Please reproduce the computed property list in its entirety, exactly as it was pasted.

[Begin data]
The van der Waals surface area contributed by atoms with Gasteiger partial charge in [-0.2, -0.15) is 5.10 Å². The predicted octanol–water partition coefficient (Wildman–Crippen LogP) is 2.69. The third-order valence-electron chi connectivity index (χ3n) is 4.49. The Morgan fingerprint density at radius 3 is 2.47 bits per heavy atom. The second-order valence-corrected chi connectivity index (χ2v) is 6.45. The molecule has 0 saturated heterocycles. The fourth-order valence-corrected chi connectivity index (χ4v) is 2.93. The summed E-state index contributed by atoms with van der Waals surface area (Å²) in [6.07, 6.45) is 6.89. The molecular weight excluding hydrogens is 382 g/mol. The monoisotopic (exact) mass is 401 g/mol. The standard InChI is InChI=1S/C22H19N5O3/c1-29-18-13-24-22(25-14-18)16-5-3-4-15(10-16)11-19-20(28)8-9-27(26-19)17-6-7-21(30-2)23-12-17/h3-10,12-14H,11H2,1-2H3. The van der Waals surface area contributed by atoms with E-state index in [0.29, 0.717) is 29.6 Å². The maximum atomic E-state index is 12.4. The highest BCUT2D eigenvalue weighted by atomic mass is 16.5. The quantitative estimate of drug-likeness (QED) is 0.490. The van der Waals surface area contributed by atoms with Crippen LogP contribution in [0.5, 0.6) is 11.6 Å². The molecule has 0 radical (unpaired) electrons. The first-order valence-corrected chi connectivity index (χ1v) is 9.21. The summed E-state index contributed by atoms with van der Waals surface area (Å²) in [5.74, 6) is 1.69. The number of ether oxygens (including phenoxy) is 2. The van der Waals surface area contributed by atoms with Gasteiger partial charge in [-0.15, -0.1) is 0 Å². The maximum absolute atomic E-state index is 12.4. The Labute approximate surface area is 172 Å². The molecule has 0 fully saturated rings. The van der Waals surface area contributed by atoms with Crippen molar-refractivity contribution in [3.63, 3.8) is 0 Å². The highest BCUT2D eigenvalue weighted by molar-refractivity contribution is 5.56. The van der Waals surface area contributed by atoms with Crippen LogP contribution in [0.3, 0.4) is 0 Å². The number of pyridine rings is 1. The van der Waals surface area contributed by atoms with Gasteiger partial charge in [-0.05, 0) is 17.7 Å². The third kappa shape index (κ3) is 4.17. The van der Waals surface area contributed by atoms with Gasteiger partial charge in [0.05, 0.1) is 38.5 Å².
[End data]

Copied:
The van der Waals surface area contributed by atoms with Gasteiger partial charge in [-0.2, -0.15) is 5.10 Å². The predicted octanol–water partition coefficient (Wildman–Crippen LogP) is 2.69. The third-order valence-electron chi connectivity index (χ3n) is 4.49. The Morgan fingerprint density at radius 3 is 2.47 bits per heavy atom. The second-order valence-corrected chi connectivity index (χ2v) is 6.45. The molecule has 0 saturated heterocycles. The fourth-order valence-corrected chi connectivity index (χ4v) is 2.93. The summed E-state index contributed by atoms with van der Waals surface area (Å²) in [6.07, 6.45) is 6.89. The molecular weight excluding hydrogens is 382 g/mol. The monoisotopic (exact) mass is 401 g/mol. The standard InChI is InChI=1S/C22H19N5O3/c1-29-18-13-24-22(25-14-18)16-5-3-4-15(10-16)11-19-20(28)8-9-27(26-19)17-6-7-21(30-2)23-12-17/h3-10,12-14H,11H2,1-2H3. The van der Waals surface area contributed by atoms with E-state index in [0.29, 0.717) is 29.6 Å². The maximum atomic E-state index is 12.4. The highest BCUT2D eigenvalue weighted by atomic mass is 16.5. The quantitative estimate of drug-likeness (QED) is 0.490. The van der Waals surface area contributed by atoms with Crippen LogP contribution in [0.5, 0.6) is 11.6 Å². The molecule has 0 radical (unpaired) electrons. The first-order valence-corrected chi connectivity index (χ1v) is 9.21. The summed E-state index contributed by atoms with van der Waals surface area (Å²) in [5.74, 6) is 1.69. The number of ether oxygens (including phenoxy) is 2. The van der Waals surface area contributed by atoms with Gasteiger partial charge in [-0.15, -0.1) is 0 Å². The maximum absolute atomic E-state index is 12.4. The Labute approximate surface area is 172 Å². The molecule has 0 fully saturated rings. The van der Waals surface area contributed by atoms with Crippen molar-refractivity contribution in [3.63, 3.8) is 0 Å². The highest BCUT2D eigenvalue weighted by molar-refractivity contribution is 5.56. The van der Waals surface area contributed by atoms with Crippen LogP contribution in [0.3, 0.4) is 0 Å². The number of pyridine rings is 1. The van der Waals surface area contributed by atoms with Gasteiger partial charge in [-0.05, 0) is 17.7 Å². The third kappa shape index (κ3) is 4.17. The van der Waals surface area contributed by atoms with Gasteiger partial charge in [0.05, 0.1) is 38.5 Å².